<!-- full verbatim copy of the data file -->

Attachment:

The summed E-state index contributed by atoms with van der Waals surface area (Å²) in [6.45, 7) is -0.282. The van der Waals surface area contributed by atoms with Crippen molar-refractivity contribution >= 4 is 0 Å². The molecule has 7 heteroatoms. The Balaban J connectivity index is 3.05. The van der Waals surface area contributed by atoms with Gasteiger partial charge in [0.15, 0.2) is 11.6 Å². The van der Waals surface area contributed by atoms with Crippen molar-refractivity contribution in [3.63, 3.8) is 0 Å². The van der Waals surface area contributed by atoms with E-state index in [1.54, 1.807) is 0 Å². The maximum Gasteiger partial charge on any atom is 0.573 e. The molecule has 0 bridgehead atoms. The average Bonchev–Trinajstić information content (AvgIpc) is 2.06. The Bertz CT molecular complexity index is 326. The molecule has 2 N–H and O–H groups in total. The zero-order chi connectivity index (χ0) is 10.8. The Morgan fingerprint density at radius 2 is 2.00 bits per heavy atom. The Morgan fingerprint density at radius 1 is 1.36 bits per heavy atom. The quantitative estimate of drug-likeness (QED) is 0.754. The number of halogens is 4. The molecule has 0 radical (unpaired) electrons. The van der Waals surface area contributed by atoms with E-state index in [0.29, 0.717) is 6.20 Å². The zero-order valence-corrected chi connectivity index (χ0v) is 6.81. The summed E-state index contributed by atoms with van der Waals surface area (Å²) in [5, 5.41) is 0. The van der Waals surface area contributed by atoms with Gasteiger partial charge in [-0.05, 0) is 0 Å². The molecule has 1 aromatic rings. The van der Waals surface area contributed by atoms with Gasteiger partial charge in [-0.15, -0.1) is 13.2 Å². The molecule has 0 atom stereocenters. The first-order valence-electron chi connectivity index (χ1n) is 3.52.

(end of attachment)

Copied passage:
The summed E-state index contributed by atoms with van der Waals surface area (Å²) in [6.45, 7) is -0.282. The van der Waals surface area contributed by atoms with Crippen molar-refractivity contribution >= 4 is 0 Å². The molecule has 7 heteroatoms. The Balaban J connectivity index is 3.05. The van der Waals surface area contributed by atoms with Gasteiger partial charge in [0.15, 0.2) is 11.6 Å². The van der Waals surface area contributed by atoms with Crippen molar-refractivity contribution in [3.63, 3.8) is 0 Å². The van der Waals surface area contributed by atoms with E-state index in [1.54, 1.807) is 0 Å². The maximum Gasteiger partial charge on any atom is 0.573 e. The molecule has 0 bridgehead atoms. The average Bonchev–Trinajstić information content (AvgIpc) is 2.06. The Bertz CT molecular complexity index is 326. The molecule has 2 N–H and O–H groups in total. The zero-order chi connectivity index (χ0) is 10.8. The Morgan fingerprint density at radius 2 is 2.00 bits per heavy atom. The Morgan fingerprint density at radius 1 is 1.36 bits per heavy atom. The quantitative estimate of drug-likeness (QED) is 0.754. The number of halogens is 4. The molecule has 0 radical (unpaired) electrons. The van der Waals surface area contributed by atoms with E-state index in [0.29, 0.717) is 6.20 Å². The zero-order valence-corrected chi connectivity index (χ0v) is 6.81. The summed E-state index contributed by atoms with van der Waals surface area (Å²) in [5, 5.41) is 0. The van der Waals surface area contributed by atoms with Gasteiger partial charge in [-0.05, 0) is 0 Å². The molecule has 1 aromatic rings. The van der Waals surface area contributed by atoms with Gasteiger partial charge in [-0.15, -0.1) is 13.2 Å². The molecule has 0 atom stereocenters. The first-order valence-electron chi connectivity index (χ1n) is 3.52.